As earlier explained, power stations operate spinning standby to match electricity demand to supply. In addition to this, other power stations operate spinning standby to manage risk of supply failures. There is a risk of failure of a base load power station or the transmission system from it. Such failures would cause power cuts in the absence of the additional spinning standby.

Windfarms only provide power when the wind is strong enough and not too strong. Hence, windfarms increase the risk of supply failures. Indeed, they give the certainty of supply failures when the wind is too strong or not strong enough. The increased risk of supply failures from windfarms is insignificant when there is small contribution of electricity to the grid from windfarms. All the output from the windfarms forces thermal power stations to operate spinning standby that can cope with the risk.

But the problem of managing the risk increases as the risk increases. Electricity is not wanted in the same amounts everywhere, and electricity is lost when it is transmitted over long distances. The additional management difficulties require additional spinning standby when the risk of supply failures is very large. Otherwise it would be impossible to match supply with demand throughout the grid when a large supply failure occurred.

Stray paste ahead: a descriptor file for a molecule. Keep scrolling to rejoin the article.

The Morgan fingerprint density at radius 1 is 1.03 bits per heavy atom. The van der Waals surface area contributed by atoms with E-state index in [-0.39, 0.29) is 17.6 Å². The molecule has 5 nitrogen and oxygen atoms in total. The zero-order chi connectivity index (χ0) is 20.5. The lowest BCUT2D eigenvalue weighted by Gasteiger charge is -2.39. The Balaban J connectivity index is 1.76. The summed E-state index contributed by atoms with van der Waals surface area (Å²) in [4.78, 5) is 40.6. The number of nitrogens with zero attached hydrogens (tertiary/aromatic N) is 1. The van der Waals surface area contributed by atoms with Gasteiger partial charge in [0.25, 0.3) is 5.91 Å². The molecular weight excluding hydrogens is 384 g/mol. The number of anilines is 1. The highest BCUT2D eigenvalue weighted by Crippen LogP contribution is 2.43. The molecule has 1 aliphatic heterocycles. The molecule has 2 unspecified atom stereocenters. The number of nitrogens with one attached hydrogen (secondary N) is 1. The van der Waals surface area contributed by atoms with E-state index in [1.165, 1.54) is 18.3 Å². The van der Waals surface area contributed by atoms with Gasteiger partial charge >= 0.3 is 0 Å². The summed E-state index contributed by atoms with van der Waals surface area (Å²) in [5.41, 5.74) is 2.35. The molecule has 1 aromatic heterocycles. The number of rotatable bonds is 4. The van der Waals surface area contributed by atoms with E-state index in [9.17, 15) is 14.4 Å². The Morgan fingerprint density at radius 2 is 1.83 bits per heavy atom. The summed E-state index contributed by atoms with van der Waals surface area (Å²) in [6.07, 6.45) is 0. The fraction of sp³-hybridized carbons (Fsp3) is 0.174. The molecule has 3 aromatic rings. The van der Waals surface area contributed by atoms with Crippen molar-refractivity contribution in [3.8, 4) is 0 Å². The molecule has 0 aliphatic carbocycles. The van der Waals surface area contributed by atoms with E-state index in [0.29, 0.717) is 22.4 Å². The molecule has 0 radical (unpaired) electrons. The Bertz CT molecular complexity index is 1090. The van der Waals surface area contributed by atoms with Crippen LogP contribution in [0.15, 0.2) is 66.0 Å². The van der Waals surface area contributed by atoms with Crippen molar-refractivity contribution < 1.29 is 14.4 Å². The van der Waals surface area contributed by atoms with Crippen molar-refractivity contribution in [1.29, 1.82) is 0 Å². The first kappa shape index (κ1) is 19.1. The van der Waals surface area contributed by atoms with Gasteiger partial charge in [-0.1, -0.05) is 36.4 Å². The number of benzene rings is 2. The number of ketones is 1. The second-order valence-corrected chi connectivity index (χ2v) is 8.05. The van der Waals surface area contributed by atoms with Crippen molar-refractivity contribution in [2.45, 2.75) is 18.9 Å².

Additional power stations must be built and operated on spinning standby (using their additional fuel and providing their additional emissions) to manage the increased risk of power cuts from supply failures when windpower contributes 20% or more of the potential electricity supply.

The construction of windfarms instead of power stations has caused these problems in California where scheduled voltage reductions are continuously provided around the State as an alternative method to manage the risk of power cuts from supply failures.


Windfarms are expensive, polluting, environmentally damaging bird swatters that produce no useful electricity but threaten electricity cuts.

*"When plant is de-loaded to balance the system, it results in a significant proportion of deloaded plant which operates relatively inefficiently. ... Coal plant will be part-loaded such that the loss of a generating unit can swiftly be replaced by bringing other units on to full load. In addition to increased costs of holding reserve in this manner, it has been estimated that the entire benefit of reduced emissions from the renewables programme has been negated by the increased emissions from part-loaded plant under NETA." -- David Tolley (Head of Networks and Ancillary Services, Innogy (subsidiary of German energy consortium RWE)), keynote address, January 15, 2003, "NETA -- The Consequence," Institution of Mechanical Engineers. [NETA stands for New Electricity Trading Arrangements, the UK's deregulated power market.] --ED.